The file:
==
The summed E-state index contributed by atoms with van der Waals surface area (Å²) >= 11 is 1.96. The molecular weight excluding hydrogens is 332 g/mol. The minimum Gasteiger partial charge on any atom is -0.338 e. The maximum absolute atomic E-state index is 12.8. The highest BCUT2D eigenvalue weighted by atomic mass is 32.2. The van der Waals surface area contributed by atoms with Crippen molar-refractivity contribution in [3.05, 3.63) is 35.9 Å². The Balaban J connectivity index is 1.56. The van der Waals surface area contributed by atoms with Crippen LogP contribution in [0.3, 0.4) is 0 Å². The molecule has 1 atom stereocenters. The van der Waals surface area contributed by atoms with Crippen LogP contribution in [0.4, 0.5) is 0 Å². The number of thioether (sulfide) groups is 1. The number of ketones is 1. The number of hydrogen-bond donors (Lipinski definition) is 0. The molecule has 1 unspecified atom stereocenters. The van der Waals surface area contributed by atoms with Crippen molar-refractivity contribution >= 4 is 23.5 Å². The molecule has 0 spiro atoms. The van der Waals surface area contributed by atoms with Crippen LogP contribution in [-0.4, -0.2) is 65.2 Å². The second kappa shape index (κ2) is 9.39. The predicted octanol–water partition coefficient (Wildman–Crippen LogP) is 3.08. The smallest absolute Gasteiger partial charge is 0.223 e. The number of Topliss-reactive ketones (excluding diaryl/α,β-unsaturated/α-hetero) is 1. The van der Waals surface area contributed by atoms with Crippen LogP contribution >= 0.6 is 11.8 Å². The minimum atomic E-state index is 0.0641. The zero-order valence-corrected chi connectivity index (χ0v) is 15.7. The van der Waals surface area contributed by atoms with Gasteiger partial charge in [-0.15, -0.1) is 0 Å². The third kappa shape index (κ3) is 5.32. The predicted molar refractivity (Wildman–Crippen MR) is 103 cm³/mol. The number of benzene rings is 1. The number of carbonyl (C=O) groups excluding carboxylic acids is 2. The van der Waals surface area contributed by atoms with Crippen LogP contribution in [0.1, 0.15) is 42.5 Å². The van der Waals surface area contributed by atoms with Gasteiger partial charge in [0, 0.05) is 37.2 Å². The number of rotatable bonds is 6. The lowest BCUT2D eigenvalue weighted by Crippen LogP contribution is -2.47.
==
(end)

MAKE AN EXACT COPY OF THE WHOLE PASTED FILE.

The summed E-state index contributed by atoms with van der Waals surface area (Å²) >= 11 is 1.96. The molecular weight excluding hydrogens is 332 g/mol. The minimum Gasteiger partial charge on any atom is -0.338 e. The maximum absolute atomic E-state index is 12.8. The highest BCUT2D eigenvalue weighted by atomic mass is 32.2. The van der Waals surface area contributed by atoms with Crippen molar-refractivity contribution in [3.05, 3.63) is 35.9 Å². The Balaban J connectivity index is 1.56. The van der Waals surface area contributed by atoms with Crippen LogP contribution in [0.3, 0.4) is 0 Å². The molecule has 1 atom stereocenters. The van der Waals surface area contributed by atoms with Crippen LogP contribution in [0.4, 0.5) is 0 Å². The number of thioether (sulfide) groups is 1. The number of ketones is 1. The number of hydrogen-bond donors (Lipinski definition) is 0. The molecule has 1 unspecified atom stereocenters. The van der Waals surface area contributed by atoms with Crippen molar-refractivity contribution >= 4 is 23.5 Å². The molecule has 0 spiro atoms. The van der Waals surface area contributed by atoms with Crippen LogP contribution in [-0.4, -0.2) is 65.2 Å². The second kappa shape index (κ2) is 9.39. The predicted octanol–water partition coefficient (Wildman–Crippen LogP) is 3.08. The smallest absolute Gasteiger partial charge is 0.223 e. The number of Topliss-reactive ketones (excluding diaryl/α,β-unsaturated/α-hetero) is 1. The van der Waals surface area contributed by atoms with Crippen LogP contribution >= 0.6 is 11.8 Å². The minimum atomic E-state index is 0.0641. The zero-order valence-corrected chi connectivity index (χ0v) is 15.7. The van der Waals surface area contributed by atoms with Gasteiger partial charge in [-0.15, -0.1) is 0 Å². The third kappa shape index (κ3) is 5.32. The predicted molar refractivity (Wildman–Crippen MR) is 103 cm³/mol. The number of benzene rings is 1. The number of carbonyl (C=O) groups excluding carboxylic acids is 2. The van der Waals surface area contributed by atoms with Crippen LogP contribution in [0.1, 0.15) is 42.5 Å². The van der Waals surface area contributed by atoms with Gasteiger partial charge in [0, 0.05) is 37.2 Å². The number of rotatable bonds is 6. The lowest BCUT2D eigenvalue weighted by Crippen LogP contribution is -2.47.